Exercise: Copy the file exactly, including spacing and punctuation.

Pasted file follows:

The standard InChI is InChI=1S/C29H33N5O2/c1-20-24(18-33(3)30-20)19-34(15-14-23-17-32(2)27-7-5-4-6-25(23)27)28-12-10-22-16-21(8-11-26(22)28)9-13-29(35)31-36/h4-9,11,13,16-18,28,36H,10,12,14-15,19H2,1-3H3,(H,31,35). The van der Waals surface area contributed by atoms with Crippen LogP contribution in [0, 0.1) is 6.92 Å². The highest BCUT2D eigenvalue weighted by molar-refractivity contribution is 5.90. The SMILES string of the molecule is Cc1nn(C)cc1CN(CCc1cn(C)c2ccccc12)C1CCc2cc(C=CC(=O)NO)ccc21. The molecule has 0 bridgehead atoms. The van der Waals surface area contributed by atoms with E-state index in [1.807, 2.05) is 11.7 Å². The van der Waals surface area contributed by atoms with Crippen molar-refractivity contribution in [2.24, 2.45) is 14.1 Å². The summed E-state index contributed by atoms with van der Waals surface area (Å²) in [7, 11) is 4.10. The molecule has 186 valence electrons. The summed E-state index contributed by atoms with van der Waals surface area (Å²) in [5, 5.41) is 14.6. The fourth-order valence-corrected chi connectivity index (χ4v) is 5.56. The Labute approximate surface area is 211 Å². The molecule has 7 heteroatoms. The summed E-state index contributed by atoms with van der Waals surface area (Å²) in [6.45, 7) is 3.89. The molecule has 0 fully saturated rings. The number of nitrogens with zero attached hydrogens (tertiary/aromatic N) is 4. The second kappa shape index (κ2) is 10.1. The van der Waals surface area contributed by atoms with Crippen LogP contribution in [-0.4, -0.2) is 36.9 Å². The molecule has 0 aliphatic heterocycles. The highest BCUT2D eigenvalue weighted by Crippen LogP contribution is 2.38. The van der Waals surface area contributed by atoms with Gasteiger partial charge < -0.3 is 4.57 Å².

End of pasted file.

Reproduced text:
The standard InChI is InChI=1S/C29H33N5O2/c1-20-24(18-33(3)30-20)19-34(15-14-23-17-32(2)27-7-5-4-6-25(23)27)28-12-10-22-16-21(8-11-26(22)28)9-13-29(35)31-36/h4-9,11,13,16-18,28,36H,10,12,14-15,19H2,1-3H3,(H,31,35). The van der Waals surface area contributed by atoms with Crippen LogP contribution in [0, 0.1) is 6.92 Å². The highest BCUT2D eigenvalue weighted by molar-refractivity contribution is 5.90. The SMILES string of the molecule is Cc1nn(C)cc1CN(CCc1cn(C)c2ccccc12)C1CCc2cc(C=CC(=O)NO)ccc21. The molecule has 0 bridgehead atoms. The van der Waals surface area contributed by atoms with E-state index in [1.807, 2.05) is 11.7 Å². The van der Waals surface area contributed by atoms with Crippen molar-refractivity contribution in [2.24, 2.45) is 14.1 Å². The summed E-state index contributed by atoms with van der Waals surface area (Å²) in [7, 11) is 4.10. The molecule has 186 valence electrons. The summed E-state index contributed by atoms with van der Waals surface area (Å²) in [5, 5.41) is 14.6. The fourth-order valence-corrected chi connectivity index (χ4v) is 5.56. The Labute approximate surface area is 211 Å². The molecule has 7 heteroatoms. The summed E-state index contributed by atoms with van der Waals surface area (Å²) in [6.45, 7) is 3.89. The molecule has 0 fully saturated rings. The number of nitrogens with zero attached hydrogens (tertiary/aromatic N) is 4. The second kappa shape index (κ2) is 10.1. The van der Waals surface area contributed by atoms with Crippen LogP contribution in [-0.4, -0.2) is 36.9 Å². The molecule has 0 aliphatic heterocycles. The highest BCUT2D eigenvalue weighted by Crippen LogP contribution is 2.38. The van der Waals surface area contributed by atoms with Gasteiger partial charge < -0.3 is 4.57 Å².